CVS Health’s fourth-quarter profit rose 13 percent, as acquisition gains helped the drugstore operator and pharmacy benefits manager meet Wall Street’s earnings expectations.
The Woonsocket, Rhode Island, company said its $10-billion acquisition of pharmaceutical distributor Omnicare helped increase revenue in both its main businesses. That deal, which closed last summer, gave CVS Health national reach in dispensing prescription drugs to assisted living and skilled nursing homes, long-term care facilities, hospitals and other care providers.
CVS Health earned nearly $1.5 billion in the final quarter of 2015. That’s up from $1.32 billion in the last quarter of 2014. Adjusted results totaled $1.53 in the most recent quarter. Revenue climbed 11 percent to $41.15 billion.
Analysts expected, on average, earnings of $1.53 per share on $41.02 billion in revenue, according to Zacks Investment Research.
CVS Health Corp. runs the nation’s second-largest chain of drugstores and one of the biggest pharmacy benefits management operations. The company pulls most of its revenue from that PBM segment, which runs prescription drug plans for customers like insurers and employers.
CVS Health said revenue from that segment grew 11 percent in the fourth quarter to $26.5 billion, with growth in specialty drugs also helping its performance. Specialty drugs are very expensive, usually injected, drugs for complex chronic health conditions — a category that is driving up overall spending on medications.
The company also booked $20 million in acquisition-related charges in the quarter. Some of that came from the Omnicare deal and CVS Health’s acquisition of the pharmacy and clinics business of big retailer Target Corp.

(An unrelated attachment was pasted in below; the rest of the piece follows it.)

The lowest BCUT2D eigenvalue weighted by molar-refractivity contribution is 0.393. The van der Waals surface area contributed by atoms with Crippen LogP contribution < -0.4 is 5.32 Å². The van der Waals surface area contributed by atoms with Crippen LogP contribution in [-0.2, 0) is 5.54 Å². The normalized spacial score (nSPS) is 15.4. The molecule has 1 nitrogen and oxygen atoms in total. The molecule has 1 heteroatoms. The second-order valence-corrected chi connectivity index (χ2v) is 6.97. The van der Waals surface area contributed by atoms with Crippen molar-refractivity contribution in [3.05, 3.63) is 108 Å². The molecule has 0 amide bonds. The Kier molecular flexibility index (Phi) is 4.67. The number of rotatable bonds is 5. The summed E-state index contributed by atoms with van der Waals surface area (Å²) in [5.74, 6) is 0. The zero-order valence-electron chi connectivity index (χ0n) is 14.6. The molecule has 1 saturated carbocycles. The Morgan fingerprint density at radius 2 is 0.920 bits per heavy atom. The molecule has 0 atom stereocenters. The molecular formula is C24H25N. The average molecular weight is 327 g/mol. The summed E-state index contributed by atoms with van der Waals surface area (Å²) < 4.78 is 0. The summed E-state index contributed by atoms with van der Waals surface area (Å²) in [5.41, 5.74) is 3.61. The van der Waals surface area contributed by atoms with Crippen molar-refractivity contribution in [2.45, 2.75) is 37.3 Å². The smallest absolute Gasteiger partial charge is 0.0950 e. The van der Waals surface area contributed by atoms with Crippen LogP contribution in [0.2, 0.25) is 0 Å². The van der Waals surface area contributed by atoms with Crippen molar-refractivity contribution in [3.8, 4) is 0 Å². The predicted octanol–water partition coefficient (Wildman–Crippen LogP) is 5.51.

CVS Health said in December that it had closed that $1.9 billion deal. Last week, the companies said they had opened the first of their integrated stores in North Carolina, and they will rebrand Target’s 1,672 pharmacies over the next six to eight months.
The deal gives East Coast-centric CVS Health a presence in several markets west of the Mississippi, including Seattle, Denver and Portland. The company will now have a presence in every state except Wyoming.
Counting the Target pharmacies, CVS Health operated 9,655 retail locations at the end of 2015, a total that includes sites in Puerto Rico and Brazil. That trails Walgreens Boots Alliance Inc., which runs more than 13,000 locations globally and is in the process of acquiring Rite Aid Corp., the nation’s third largest drugstore chain.
CVS Health on Tuesday also affirmed a forecast it laid out in December for 2016 adjusted earnings of between $5.73 and $5.88 per share.
Analysts expect, on average, earnings of $5.82 per share, according to FactSet.
The company also expects first-quarter adjusted earnings to range between $1.14 and $1.17 per share, which falls a penny below average Wall Street expectations.
The company has said acquisitions and other business gains will improve revenue this year, but it will take a few months for that to reach the bottom line. The company expects earnings growth to pick up more in the second half of next year.
Shares of CVS Health rose $1.20 to $90.85 in morning trading Tuesday. Its stock has dropped 9 percent in the last 12 months.
Elements of this story were generated by Automated Insights (http://automatedinsights.com/ap) using data from Zacks Investment Research. Access a Zacks stock report on CVS at http://www.zacks.com/ap/CVS
Keywords: CVS Health, Earnings Report, Priority Earnings
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